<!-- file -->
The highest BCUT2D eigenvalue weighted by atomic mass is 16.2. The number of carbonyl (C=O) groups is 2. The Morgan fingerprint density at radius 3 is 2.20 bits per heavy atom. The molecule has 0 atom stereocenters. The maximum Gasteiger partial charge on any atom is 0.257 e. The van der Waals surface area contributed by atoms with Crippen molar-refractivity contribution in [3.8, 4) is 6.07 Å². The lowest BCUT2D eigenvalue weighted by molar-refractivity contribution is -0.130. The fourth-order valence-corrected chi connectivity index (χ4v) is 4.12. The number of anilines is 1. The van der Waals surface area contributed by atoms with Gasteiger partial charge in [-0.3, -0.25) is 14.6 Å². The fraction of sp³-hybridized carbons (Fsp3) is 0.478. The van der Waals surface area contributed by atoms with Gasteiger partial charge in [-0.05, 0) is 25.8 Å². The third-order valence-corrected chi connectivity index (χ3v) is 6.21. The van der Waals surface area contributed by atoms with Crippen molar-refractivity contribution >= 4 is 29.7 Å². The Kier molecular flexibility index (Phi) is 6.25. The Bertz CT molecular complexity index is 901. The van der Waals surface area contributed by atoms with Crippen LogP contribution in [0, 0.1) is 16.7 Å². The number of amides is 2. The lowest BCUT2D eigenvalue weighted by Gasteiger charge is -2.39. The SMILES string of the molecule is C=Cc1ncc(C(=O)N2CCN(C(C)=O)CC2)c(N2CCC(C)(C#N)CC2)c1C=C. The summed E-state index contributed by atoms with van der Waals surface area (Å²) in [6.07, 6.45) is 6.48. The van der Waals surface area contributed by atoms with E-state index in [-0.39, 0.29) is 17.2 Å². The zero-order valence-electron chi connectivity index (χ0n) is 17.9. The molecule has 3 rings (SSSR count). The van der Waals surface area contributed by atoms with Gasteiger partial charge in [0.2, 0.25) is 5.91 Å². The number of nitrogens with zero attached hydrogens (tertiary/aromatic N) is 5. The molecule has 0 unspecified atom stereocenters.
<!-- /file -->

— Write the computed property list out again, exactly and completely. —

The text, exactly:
The highest BCUT2D eigenvalue weighted by atomic mass is 16.2. The number of carbonyl (C=O) groups is 2. The Morgan fingerprint density at radius 3 is 2.20 bits per heavy atom. The molecule has 0 atom stereocenters. The maximum Gasteiger partial charge on any atom is 0.257 e. The van der Waals surface area contributed by atoms with Crippen molar-refractivity contribution in [3.8, 4) is 6.07 Å². The lowest BCUT2D eigenvalue weighted by molar-refractivity contribution is -0.130. The fourth-order valence-corrected chi connectivity index (χ4v) is 4.12. The number of anilines is 1. The van der Waals surface area contributed by atoms with Gasteiger partial charge in [-0.3, -0.25) is 14.6 Å². The fraction of sp³-hybridized carbons (Fsp3) is 0.478. The van der Waals surface area contributed by atoms with Gasteiger partial charge in [-0.05, 0) is 25.8 Å². The third-order valence-corrected chi connectivity index (χ3v) is 6.21. The van der Waals surface area contributed by atoms with Crippen molar-refractivity contribution >= 4 is 29.7 Å². The Kier molecular flexibility index (Phi) is 6.25. The Bertz CT molecular complexity index is 901. The van der Waals surface area contributed by atoms with Crippen LogP contribution in [0, 0.1) is 16.7 Å². The number of amides is 2. The lowest BCUT2D eigenvalue weighted by Gasteiger charge is -2.39. The SMILES string of the molecule is C=Cc1ncc(C(=O)N2CCN(C(C)=O)CC2)c(N2CCC(C)(C#N)CC2)c1C=C. The summed E-state index contributed by atoms with van der Waals surface area (Å²) in [6.07, 6.45) is 6.48. The van der Waals surface area contributed by atoms with E-state index in [-0.39, 0.29) is 17.2 Å². The zero-order valence-electron chi connectivity index (χ0n) is 17.9. The molecule has 3 rings (SSSR count). The van der Waals surface area contributed by atoms with Gasteiger partial charge in [0.2, 0.25) is 5.91 Å². The number of nitrogens with zero attached hydrogens (tertiary/aromatic N) is 5. The molecule has 0 unspecified atom stereocenters.